Tag: cliff dwelling

The View from Above

This is just one of many images shot with black and white film produced by the Japan Camera Hunter: JCH StreetPan 400. I used both orange and red filters, and the success shows in good contrast, for both long and short scale. The Oly OM-1n and 50mm lens are a wonderful travel combo – small, lightweight, and well made.

This is one of the cliff dwellings found in Mesa Verde National Park, in the Four Corners area, in Colorado. We spent a couple of days there, enjoying the rich history and beauty of the area.

Square Tower House

Square Tower House

Of all the pictures I took at Mesa Verde National Park, this was one of the most difficult.  To see Square Tower House, you have to sort of lean over a railing, and look into a canyon.  This building seems to be built into the corner of a canyon.  Additionally, nothing I did conveyed the beauty of the place – it was really hard to get the lighting corrected to show the colors and the details.  Final editorial choice is obviously the b&w, which I think does the job rather nicely.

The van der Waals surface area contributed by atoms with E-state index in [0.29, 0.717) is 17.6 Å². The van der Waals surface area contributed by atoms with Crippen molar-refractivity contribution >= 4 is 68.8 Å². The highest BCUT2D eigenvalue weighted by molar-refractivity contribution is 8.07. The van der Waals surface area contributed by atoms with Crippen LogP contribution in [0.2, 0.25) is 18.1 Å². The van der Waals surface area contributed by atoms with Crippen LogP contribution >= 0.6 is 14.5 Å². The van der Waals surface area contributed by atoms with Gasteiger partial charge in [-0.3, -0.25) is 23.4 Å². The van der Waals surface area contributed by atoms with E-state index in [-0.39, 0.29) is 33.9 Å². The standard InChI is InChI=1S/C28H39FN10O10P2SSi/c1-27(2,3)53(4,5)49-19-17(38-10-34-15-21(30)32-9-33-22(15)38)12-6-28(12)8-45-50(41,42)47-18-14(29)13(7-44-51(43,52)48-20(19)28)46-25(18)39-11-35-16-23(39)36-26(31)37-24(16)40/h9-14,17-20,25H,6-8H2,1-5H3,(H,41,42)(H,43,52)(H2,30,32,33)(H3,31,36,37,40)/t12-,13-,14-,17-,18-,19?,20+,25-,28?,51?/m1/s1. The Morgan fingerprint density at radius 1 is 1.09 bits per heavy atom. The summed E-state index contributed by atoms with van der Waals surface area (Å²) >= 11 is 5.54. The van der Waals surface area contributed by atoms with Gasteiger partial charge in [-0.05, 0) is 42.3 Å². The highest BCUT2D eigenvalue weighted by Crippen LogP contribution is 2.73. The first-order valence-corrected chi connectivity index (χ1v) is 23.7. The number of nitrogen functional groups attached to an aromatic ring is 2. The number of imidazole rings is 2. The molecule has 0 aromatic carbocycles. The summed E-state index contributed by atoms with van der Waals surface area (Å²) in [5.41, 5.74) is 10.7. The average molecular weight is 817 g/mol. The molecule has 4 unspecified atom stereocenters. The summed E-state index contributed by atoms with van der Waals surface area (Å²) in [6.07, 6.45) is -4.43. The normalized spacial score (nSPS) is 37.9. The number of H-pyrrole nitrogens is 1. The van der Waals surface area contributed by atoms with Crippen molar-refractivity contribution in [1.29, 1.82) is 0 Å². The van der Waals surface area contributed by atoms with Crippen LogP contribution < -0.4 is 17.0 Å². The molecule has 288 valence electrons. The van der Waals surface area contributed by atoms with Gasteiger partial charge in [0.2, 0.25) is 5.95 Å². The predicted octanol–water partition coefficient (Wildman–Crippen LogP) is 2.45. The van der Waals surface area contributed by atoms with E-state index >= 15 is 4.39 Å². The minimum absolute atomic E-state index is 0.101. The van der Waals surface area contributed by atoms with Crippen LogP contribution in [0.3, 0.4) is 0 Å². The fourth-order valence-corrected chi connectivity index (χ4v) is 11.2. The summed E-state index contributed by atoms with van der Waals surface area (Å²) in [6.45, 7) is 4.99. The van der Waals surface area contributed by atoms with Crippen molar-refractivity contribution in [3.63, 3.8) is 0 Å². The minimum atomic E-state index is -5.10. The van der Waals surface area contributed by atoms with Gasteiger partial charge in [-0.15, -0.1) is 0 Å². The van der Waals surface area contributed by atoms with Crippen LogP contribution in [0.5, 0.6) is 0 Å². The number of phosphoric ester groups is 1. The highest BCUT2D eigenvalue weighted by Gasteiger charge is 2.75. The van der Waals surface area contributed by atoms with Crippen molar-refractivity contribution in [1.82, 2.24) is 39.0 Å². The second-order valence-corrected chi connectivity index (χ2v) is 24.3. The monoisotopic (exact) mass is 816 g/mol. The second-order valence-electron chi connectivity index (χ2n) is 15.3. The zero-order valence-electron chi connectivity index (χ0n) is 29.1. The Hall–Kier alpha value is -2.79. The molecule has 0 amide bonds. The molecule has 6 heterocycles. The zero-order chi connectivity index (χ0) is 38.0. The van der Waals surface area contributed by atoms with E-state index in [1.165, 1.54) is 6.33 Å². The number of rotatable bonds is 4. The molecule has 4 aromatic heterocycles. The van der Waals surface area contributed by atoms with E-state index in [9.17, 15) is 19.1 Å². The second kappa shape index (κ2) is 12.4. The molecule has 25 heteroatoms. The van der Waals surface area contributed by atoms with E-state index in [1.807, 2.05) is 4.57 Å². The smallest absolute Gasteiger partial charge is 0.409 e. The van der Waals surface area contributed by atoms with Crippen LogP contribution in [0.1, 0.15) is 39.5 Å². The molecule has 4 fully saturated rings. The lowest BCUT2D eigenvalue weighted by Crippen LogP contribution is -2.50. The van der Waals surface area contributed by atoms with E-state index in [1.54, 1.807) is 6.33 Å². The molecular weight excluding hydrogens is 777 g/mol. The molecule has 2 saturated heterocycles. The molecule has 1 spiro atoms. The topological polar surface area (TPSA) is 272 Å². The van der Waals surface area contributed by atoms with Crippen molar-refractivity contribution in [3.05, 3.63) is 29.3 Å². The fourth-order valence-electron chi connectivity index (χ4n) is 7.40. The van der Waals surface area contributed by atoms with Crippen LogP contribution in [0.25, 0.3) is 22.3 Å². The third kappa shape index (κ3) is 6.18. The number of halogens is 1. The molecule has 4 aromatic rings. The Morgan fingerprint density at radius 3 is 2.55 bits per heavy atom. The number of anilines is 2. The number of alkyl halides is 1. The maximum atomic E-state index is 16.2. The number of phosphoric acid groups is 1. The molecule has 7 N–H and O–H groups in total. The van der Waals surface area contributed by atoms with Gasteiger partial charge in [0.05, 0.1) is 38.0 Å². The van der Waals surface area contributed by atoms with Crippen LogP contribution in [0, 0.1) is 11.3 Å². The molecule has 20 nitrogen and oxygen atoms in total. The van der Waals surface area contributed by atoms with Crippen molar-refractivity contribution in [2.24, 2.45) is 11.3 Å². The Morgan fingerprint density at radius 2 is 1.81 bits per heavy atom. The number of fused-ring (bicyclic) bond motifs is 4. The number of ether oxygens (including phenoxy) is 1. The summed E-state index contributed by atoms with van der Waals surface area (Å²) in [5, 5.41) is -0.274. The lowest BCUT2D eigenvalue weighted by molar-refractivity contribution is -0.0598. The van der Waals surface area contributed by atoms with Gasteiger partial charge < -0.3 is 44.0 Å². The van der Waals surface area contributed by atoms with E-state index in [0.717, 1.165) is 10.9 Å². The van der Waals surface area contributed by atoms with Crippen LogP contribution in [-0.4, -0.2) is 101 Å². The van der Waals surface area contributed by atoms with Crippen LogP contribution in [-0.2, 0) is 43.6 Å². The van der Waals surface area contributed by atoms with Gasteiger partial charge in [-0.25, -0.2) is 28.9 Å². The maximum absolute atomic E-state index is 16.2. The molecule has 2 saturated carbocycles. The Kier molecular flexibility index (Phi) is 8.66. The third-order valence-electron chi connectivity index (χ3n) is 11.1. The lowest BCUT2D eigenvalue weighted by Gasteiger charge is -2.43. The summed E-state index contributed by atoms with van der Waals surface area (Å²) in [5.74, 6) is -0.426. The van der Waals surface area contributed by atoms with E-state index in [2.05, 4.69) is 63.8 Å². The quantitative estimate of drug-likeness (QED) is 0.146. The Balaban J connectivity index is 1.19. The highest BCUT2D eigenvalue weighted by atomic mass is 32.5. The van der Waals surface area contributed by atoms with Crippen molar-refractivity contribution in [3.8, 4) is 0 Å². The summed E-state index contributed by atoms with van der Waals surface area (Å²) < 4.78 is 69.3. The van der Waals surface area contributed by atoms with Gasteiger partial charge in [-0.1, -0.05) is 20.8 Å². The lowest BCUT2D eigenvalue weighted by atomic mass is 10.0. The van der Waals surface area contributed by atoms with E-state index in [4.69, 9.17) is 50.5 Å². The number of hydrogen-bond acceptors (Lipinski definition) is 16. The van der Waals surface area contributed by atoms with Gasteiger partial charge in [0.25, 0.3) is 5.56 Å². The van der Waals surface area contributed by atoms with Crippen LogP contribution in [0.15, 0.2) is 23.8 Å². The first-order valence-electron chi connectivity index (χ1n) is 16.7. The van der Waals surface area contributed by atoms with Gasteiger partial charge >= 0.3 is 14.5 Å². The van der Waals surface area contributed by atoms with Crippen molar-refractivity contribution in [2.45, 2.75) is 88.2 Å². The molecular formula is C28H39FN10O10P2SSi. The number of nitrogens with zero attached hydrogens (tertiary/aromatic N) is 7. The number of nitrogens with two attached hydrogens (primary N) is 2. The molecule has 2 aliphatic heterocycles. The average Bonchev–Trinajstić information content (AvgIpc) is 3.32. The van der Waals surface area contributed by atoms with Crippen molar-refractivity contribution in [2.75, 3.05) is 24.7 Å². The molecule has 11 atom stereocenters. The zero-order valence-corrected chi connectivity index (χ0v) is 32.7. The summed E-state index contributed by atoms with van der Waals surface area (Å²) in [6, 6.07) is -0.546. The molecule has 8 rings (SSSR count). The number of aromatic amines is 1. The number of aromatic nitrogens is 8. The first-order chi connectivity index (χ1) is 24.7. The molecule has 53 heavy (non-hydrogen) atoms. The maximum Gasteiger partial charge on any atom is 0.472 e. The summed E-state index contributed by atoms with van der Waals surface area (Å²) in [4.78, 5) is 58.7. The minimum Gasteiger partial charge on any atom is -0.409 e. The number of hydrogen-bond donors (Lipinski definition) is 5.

Looking Toward Spruce Tree House

Looking Toward Spruce Tree House (1 of 1)

I am still going through the pictures I took during our stay in the Four Corners area and our visit to Mesa Verde National Park.  The colors of the high desert, combined with the sudden appearance of a cliff dwelling, are breath-taking.  As you descend toward the Spruce Tree House, glimpses are caught here and there.

Can you imagine the surprise of seeing these buildings tucked underneath a sheer cliff, with no apparent access?  Trees above, canyon below, with only ropes and ladders and narrow paths to come and go.

Spruce Tree House, ii

Spruce Tree House, ii

Another view of Spruce Tree House in Mesa Verde National Park.  Here you can see a ladder leading to an underground chamber, probably a “kiva” used for religious purposes, according to the anthropologists.

Spruce Tree House is the best preserved of all the cliff dwellings in Mesa Verde.  Because they are made of the local, soft stone, coupled with mud for slurry and covering the stones, the Park Service does routine restorations on all the dwellings.  This keeps them from slowly decaying and dissolving in weather and rain.